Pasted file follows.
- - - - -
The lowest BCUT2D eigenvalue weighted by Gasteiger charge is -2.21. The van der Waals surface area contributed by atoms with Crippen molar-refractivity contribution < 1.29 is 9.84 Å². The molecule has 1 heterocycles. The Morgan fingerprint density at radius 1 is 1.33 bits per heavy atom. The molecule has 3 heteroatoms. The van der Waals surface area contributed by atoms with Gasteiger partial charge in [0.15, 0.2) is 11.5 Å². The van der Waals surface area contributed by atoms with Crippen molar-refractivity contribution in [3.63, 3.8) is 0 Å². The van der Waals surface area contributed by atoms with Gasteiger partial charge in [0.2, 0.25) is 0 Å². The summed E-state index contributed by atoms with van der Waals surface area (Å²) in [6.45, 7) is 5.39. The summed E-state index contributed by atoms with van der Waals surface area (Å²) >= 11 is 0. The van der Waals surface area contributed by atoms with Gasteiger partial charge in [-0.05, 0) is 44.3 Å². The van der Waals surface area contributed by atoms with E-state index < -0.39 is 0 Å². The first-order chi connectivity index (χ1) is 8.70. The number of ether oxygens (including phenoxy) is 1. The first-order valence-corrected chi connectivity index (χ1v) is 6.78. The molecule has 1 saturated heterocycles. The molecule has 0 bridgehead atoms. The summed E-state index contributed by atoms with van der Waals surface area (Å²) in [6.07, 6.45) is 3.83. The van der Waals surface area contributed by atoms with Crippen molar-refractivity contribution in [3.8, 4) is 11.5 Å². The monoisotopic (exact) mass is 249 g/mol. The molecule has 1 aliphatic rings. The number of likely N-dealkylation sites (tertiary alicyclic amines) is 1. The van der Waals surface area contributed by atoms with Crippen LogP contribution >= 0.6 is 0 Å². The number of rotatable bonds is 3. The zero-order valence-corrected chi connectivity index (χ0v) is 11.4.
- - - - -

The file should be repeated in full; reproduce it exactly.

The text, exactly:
The lowest BCUT2D eigenvalue weighted by Gasteiger charge is -2.21. The van der Waals surface area contributed by atoms with Crippen molar-refractivity contribution < 1.29 is 9.84 Å². The molecule has 1 heterocycles. The Morgan fingerprint density at radius 1 is 1.33 bits per heavy atom. The molecule has 3 heteroatoms. The van der Waals surface area contributed by atoms with Gasteiger partial charge in [0.15, 0.2) is 11.5 Å². The van der Waals surface area contributed by atoms with Crippen molar-refractivity contribution in [3.63, 3.8) is 0 Å². The van der Waals surface area contributed by atoms with Gasteiger partial charge in [0.2, 0.25) is 0 Å². The summed E-state index contributed by atoms with van der Waals surface area (Å²) in [6.45, 7) is 5.39. The summed E-state index contributed by atoms with van der Waals surface area (Å²) >= 11 is 0. The van der Waals surface area contributed by atoms with Gasteiger partial charge in [-0.05, 0) is 44.3 Å². The van der Waals surface area contributed by atoms with E-state index < -0.39 is 0 Å². The first-order chi connectivity index (χ1) is 8.70. The number of ether oxygens (including phenoxy) is 1. The first-order valence-corrected chi connectivity index (χ1v) is 6.78. The molecule has 1 saturated heterocycles. The molecule has 0 bridgehead atoms. The summed E-state index contributed by atoms with van der Waals surface area (Å²) in [6.07, 6.45) is 3.83. The van der Waals surface area contributed by atoms with Crippen molar-refractivity contribution in [3.8, 4) is 11.5 Å². The monoisotopic (exact) mass is 249 g/mol. The molecule has 1 aliphatic rings. The number of likely N-dealkylation sites (tertiary alicyclic amines) is 1. The van der Waals surface area contributed by atoms with Crippen LogP contribution >= 0.6 is 0 Å². The number of rotatable bonds is 3. The zero-order valence-corrected chi connectivity index (χ0v) is 11.4.